Atmos. Chem. Phys. Discuss., 11, 26741-26789, 2011
www.atmos-chem-phys-discuss.net/11/26741/2011/
doi:10.5194/acpd-11-26741-2011
© Author(s) 2011. This work is distributed
under the Creative Commons Attribution 3.0 License.
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This discussion paper has been under review for the journal Atmospheric Chemistry and Physics (ACP). Please refer to the corresponding final paper in ACP.
The scale problem in quantifying aerosol indirect effects
A. McComiskey1,2 and G. Feingold2
1Cooperative Institute for Research in Environmental Sciences, University of Colorado, Boulder, USA
2NOAA Earth System Research Laboratory Chemical Sciences Division, 325 Broadway Boulder, CO 80305, USA

Abstract. A wide range of estimates exists for the radiative forcing of the aerosol effect on cloud albedo. We argue that a component of this uncertainty derives from the use of a wide range of observational scales and platforms. Aerosol affects cloud properties at the microphysical scale, or the "process scale" but observations are most often made of bulk properties over a wide range of resolutions, or "analysis scales". We show that differences between process and analysis scales incur biases in quantification of the albedo effect through the impact that data aggregation has on statistical properties of the aerosol or cloud variable, and their covariance. Measures made within this range of scales are erroneously treated as equivalent, leading to a large uncertainty in associated radiative forcing estimates. Issues associated with the coarsening of observational resolution particular to quantifying the albedo effect are discussed. Specifically, the omission of the constraint on cloud liquid water path and the separation in space of cloud and aerosol properties from passive, space-based remote sensors dampen the measured strength of the albedo effect. Based on our understanding of these biases we propose a new approach for an observationally-based, robust method for estimating aerosol indirect effects that can be used for radiative forcing estimates as well as a better characterization of the uncertainties associated with those estimates.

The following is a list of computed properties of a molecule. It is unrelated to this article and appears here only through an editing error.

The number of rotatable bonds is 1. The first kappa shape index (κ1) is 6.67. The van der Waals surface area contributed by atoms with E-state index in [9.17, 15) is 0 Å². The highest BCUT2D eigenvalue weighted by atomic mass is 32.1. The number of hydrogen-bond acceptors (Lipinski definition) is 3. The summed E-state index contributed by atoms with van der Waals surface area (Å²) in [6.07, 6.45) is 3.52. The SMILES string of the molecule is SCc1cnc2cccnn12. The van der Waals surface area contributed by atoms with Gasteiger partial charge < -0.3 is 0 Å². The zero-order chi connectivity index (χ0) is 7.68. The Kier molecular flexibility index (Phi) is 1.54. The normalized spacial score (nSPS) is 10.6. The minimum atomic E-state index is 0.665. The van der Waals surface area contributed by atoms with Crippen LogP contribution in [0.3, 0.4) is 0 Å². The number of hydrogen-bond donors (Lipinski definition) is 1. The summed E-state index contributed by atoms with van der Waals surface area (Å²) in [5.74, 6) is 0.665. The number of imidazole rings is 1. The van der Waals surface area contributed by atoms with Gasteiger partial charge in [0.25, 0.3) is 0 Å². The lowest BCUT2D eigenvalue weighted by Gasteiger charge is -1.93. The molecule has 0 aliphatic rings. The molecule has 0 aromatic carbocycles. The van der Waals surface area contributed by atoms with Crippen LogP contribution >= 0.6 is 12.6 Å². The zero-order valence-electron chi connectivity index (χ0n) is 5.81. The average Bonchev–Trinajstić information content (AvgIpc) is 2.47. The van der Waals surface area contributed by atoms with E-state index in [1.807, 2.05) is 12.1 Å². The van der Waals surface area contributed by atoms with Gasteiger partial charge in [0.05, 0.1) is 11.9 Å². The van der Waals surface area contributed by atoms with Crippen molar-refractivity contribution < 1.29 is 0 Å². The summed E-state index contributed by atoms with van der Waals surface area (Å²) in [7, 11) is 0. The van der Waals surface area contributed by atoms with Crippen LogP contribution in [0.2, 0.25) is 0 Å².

Citation: McComiskey, A. and Feingold, G.: The scale problem in quantifying aerosol indirect effects, Atmos. Chem. Phys. Discuss., 11, 26741-26789, doi:10.5194/acpd-11-26741-2011, 2011.
 
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